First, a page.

Print 80 comment(s) - last by PaterPelligrin.. on Mar 22 at 8:39 AM

Jon Bon Jovi says iTunes is a prison and he can't break free. He says that the music business has been shot to the heart and Apple CEO Steve Jobs is to blame.
Rock superstar says Steve Jobs is killing music with iTunes

Apple, Inc., owner of the world's largest online music store, today yields tremendous power in the music business and is able to make or break musicians.  Even major record labels who are used to abusing customers and musicians alike find themselves victims of the power of iTunes.  Apple can essentially name its own terms, and refusing to comply is essentially business suicide, given the amount of revenue that iTunes generates.

That situation is very bad news according to rock legend Jon Bon Jovi.  The front man for the iconic 80s group Bon Jovi, he says that Steve Jobs promises musicians heaven, but puts them through hell.  

He says that because of Apple, independent music stores are going out of business.  He says record storeowners should hold on to what they've got -- it doesn't make a difference if they make it or not.  But he admits there's likely no one to save them, the damage is done.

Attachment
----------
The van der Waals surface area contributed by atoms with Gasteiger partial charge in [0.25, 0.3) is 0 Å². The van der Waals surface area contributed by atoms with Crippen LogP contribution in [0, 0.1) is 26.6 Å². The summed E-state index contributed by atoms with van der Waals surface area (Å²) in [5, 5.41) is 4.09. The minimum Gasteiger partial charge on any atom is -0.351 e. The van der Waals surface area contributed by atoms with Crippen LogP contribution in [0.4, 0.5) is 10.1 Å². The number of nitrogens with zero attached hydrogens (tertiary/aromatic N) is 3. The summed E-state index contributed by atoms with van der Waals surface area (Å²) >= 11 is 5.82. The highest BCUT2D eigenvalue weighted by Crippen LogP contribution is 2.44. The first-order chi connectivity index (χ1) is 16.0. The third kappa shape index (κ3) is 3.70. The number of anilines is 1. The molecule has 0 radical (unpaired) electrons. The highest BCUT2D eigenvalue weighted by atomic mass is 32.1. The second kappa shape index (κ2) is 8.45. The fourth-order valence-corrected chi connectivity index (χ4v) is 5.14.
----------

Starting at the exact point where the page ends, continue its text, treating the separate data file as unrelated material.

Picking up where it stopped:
In his interview with The Sunday Times, a British newspaper, Mr. Bon Jovi states, "Kids today have missed the whole experience of putting the headphones on, turning it up to 10, holding the jacket, closing their eyes and getting lost in an album; and the beauty of taking your allowance money and making a decision based on the jacket, not knowing what the record sounded like, and looking at a couple of still pictures and imagining it."

Now such stores are living on a prayer, thanks to Steve Jobs.  He comments, "God, it was a magical, magical time. I hate to sound like an old man now, but I am, and you mark my words, in a generation from now people are going to say: 'What happened?' Steve Jobs is personally responsible for killing the music business."

Mr. Bon Jovi has always prided himself on doing things his way.  But Steve Jobs is making it hard for him to live while he's alive.  

On the other hand, iTunes has made superstars out of some obscure independent artists, even as big time artists like Bon Jovi and brick and mortar stores find themselves down on their luck.  In other words, Apple offers artists great visibility, but is merciless in its pricing demands.

Ultimately, the industry might be halfway there to bucking the Apple beast.  Google is reportedly preparing to launch a major streaming music service.  That could mean an end to the era of Apple being able to list its demands to the music industry.

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More like shot in the wallet!
By MeesterNid on 3/14/2011 10:09:02 PM , Rating: 5